Strategy #4: Provide Water.

 

This strategy isn’t just for attracting orioles. Offering a water source can also be used for drawing lots of additional species to your backyard, including birds that generally don’t visit feeders, such as warblers, hawks, robins, etc.

 

The reason is simple. ALL birds and animals need to drink. If you provide a clean and consistent source of water, you may be surprised at what will show up.

 

To provide water in your backyard, you are going to need to purchase a bird bath (unless you are lucky enough to have a lake or river nearby!).

 

Don’t believe me that bird baths attract unique birds?

 

Check out this awesome video of a Red-shouldered Hawk drinking from my ground bird bath.

 

The heated birdbath seen above is made by Farm InnovatorsView Cost - Amazon

 

Bird baths come in all sorts of shapes, colors, styles, and price ranges. To learn more about what to look for in a birdbath, check out this article that I wrote: The Bird Bath Buying Guide: 8 Questions To Ask Yourself.

 


Strategy #5: Plant Native Trees That Appeal To Orioles!

 

Planting native trees and shrubs are the best way to attract orioles without having the constant maintenance that feeders require. Just think about it, once a tree is established, you don’t have to do anything except maybe water it every so often!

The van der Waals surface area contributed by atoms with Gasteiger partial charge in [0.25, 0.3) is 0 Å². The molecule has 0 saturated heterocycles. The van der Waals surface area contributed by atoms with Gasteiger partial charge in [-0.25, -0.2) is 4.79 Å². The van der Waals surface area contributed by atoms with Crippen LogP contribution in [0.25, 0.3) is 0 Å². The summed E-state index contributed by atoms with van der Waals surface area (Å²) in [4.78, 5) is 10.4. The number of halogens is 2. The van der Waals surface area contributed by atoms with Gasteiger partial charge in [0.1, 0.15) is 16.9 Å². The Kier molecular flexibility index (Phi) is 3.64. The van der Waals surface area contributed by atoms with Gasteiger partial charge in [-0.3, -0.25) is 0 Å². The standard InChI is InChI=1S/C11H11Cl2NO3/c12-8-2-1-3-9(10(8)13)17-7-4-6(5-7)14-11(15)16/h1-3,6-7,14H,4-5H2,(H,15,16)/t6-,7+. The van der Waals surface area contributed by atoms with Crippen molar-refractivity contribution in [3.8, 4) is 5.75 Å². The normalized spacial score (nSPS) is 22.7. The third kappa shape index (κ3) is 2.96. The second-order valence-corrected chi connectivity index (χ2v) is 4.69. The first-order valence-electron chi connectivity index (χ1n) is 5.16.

Trees and shrubs provide important places for orioles to nest, hide, eat, perch, and roost.

 

Here are a few of the best native plants you can use:

 

Tree species that orioles will use for NESTING: Oak, maple, sycamore, and elm trees.

attracting orioles to nest and have babies, nestlings

  • Along with being preferred nesting locations, these native trees provide large quantities of insects that orioles require while raising their nestlings. Unfortunately, orioles seem to prefer large, mature trees, so if you are just planting a small tree, you may have a long wait on your hands. 🙁

 

  • On a side note, orioles build some of the most complicated nests of any species. The nests are woven from hundreds of strands of fibers and hang from the ends of tree branches. To encourage nesting in your yard, you can try providing 6-inch or shorter pieces of biodegradable string and yarn, which can be placed in a suet feeder.

 

Plants that provide fruit for FOOD and NUTRITION: